ADDENDUM G - LIFE SKILLS
Life skills can be defined as "basic
learned abilities and attitudes that enrich the lives of people and increase
their potential for success as individuals and group members.
life skills empower people to:
- Perceive and
respond constructively to significant life events.
- Apply knowledge to life problems.
in an interdependent society
- Be self-directing and productive.
- Lead a rewarding life.
- Contribute to society.
effectively in a diverse and changing world, "1
Many lists of "life
skill" categories have been developed. These have ranged from three to as
many as 36. Many of the lists, and categories of skills have not met two basic
tests of a classification scheme: 1). Categories must be mutually exclusive,
and 2) categories must be collectively comprehensive. Lists developed in the
past 10 -15 years include:
- Understanding Self
- Communicating and Relating with Others
- Problem Solving and Decision Making
- Acquiring, Analyzing, and Using Information
- Managing Resources
Weatherford & Weatherford(1987)
Maryland 4-H (1993)
- Acquiring Knowledge
- Getting Along with Others
Minnesota School System (1993)
for Supervision and Curriculum Development (ASCD)
- Understanding Others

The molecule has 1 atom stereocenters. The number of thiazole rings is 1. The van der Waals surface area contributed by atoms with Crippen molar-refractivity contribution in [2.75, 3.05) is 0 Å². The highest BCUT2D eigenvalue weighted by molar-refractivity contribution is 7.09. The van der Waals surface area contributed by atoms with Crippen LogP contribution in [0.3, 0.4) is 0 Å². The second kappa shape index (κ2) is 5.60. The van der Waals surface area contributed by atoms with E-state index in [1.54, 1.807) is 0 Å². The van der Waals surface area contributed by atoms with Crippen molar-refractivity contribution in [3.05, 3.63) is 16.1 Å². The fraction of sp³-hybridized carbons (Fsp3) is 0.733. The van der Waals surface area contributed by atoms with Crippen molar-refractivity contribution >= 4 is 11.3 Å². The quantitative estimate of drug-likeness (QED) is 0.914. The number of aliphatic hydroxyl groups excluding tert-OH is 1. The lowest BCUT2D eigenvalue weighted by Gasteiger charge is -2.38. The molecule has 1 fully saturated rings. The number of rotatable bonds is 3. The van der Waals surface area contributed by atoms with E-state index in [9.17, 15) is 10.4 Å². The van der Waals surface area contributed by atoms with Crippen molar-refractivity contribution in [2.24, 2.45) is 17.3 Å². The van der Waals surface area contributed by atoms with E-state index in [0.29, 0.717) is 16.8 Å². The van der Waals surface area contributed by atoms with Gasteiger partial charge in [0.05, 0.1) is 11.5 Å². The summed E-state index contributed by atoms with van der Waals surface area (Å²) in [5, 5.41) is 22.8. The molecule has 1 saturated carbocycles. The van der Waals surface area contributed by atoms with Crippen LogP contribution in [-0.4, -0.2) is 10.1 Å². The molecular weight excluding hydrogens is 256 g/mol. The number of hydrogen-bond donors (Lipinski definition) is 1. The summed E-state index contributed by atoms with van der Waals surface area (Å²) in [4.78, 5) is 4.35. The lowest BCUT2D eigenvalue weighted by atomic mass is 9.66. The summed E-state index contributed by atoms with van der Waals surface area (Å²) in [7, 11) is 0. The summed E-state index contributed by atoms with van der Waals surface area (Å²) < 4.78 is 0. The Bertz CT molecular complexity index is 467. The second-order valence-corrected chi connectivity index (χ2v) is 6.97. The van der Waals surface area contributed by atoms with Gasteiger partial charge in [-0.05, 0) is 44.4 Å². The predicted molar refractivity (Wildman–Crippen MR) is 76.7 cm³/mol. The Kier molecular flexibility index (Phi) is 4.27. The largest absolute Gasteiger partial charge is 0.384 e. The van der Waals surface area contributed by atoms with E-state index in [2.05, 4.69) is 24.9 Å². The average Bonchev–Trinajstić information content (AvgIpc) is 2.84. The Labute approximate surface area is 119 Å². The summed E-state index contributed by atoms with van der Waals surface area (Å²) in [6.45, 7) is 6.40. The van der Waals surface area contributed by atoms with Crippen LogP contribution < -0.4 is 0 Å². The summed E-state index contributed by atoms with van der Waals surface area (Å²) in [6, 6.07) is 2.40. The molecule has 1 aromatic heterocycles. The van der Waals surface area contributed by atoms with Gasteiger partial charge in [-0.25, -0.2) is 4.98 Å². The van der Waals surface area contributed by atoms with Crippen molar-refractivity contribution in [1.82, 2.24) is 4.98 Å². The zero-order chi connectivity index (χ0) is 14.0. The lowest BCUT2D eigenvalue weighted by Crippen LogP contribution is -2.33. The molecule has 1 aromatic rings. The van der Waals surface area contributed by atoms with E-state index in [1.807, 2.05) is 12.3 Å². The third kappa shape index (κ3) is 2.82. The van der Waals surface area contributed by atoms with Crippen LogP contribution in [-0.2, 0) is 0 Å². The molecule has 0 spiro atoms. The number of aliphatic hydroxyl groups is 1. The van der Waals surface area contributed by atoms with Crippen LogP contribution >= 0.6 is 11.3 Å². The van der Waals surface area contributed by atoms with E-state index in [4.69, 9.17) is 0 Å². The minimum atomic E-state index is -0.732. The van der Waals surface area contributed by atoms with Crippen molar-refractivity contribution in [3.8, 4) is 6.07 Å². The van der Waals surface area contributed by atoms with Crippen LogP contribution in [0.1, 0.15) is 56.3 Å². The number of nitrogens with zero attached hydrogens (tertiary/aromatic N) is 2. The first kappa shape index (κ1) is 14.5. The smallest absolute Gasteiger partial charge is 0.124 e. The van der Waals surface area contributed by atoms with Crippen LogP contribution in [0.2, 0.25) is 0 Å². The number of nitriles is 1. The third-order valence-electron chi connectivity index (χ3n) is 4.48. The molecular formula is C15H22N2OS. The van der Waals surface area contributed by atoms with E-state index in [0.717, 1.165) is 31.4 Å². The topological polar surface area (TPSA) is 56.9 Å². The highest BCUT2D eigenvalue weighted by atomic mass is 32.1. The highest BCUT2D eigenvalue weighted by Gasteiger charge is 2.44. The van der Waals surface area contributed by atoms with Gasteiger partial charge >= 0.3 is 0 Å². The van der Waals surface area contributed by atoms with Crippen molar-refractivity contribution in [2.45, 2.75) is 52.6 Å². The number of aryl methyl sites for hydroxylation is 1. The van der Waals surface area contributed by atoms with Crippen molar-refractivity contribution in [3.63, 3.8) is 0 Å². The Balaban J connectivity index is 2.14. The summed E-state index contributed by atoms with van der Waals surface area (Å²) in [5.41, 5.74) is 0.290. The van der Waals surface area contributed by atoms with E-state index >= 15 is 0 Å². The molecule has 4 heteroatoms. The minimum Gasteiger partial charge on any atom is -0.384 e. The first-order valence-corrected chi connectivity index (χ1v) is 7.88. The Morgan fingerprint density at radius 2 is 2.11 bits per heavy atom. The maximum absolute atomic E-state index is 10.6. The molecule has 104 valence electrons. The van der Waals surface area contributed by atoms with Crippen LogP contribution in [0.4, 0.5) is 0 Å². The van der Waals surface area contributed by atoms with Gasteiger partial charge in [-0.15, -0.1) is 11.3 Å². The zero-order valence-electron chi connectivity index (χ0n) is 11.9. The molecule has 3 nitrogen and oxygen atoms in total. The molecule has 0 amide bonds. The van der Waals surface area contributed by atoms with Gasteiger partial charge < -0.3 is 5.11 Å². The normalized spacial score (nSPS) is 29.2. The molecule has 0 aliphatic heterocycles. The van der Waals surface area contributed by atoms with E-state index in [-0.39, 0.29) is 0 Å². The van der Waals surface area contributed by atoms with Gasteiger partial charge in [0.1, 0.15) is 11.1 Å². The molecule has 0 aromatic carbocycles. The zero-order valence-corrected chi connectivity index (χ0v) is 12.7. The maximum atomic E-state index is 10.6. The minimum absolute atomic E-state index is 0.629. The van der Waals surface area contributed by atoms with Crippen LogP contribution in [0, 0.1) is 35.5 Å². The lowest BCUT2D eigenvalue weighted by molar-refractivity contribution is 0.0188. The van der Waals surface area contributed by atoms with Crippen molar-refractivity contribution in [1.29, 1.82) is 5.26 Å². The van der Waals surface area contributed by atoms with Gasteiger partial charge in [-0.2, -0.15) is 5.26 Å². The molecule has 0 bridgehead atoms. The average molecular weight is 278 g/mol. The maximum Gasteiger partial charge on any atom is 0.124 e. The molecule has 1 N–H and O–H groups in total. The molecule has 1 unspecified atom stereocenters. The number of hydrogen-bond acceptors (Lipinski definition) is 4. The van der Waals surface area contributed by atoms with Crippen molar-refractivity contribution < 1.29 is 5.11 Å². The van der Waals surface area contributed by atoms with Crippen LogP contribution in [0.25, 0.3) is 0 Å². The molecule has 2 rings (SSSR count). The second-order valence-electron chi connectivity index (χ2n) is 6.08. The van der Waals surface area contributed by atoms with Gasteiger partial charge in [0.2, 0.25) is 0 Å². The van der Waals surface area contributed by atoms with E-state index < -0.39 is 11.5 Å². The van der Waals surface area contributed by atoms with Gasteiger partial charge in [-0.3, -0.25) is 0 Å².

- Using Accumulated Knowledge to Interpret
- Continuous Learning
- Mental and Physical Well- Being
- Participation in the Economic World of Production and Consumption
- Responsible Societal Membership
- Coping with Change
U.S. Department of Labor.
Secretary's Commission on Achieving Necessary Skills.(SCANS. 1992).
Foundation Skills include:
- Basic Skills (reading, writing, arithmetic/mathematics, listening, and
- Thinking Skills (creative thinking, decision making, problem solving, visualizing, learning, and reasoning);
- Personal Qualities (responsibility, self-esteem, sociability, self-management,
- Resources (managing: time, money,
materials/facilities, and human
- Interpersonal (teamwork, teaches
others, serves clients, exercises
leadership, negotiates, works
- Information: (acquiring/evaluating;
computers to process
- Systems (how they work, monitoring & correcting performance on system
operations, and improving or designing systems); and
- Technology (selecting, applying to tasks, and
maintaining & troubleshooting equipment)
There are many similarities among the lists
and no doubt there are other skills and abilities which would be considered
essential in different settings. Life skills should be considered and included
in intended outcome statements and in planned activities. However, do not try
to include too many in one lesson or session, one or two will provide the focus
needed. Then use a variety of learning experiences to reinforce practicing the skill
and acquiring mastery.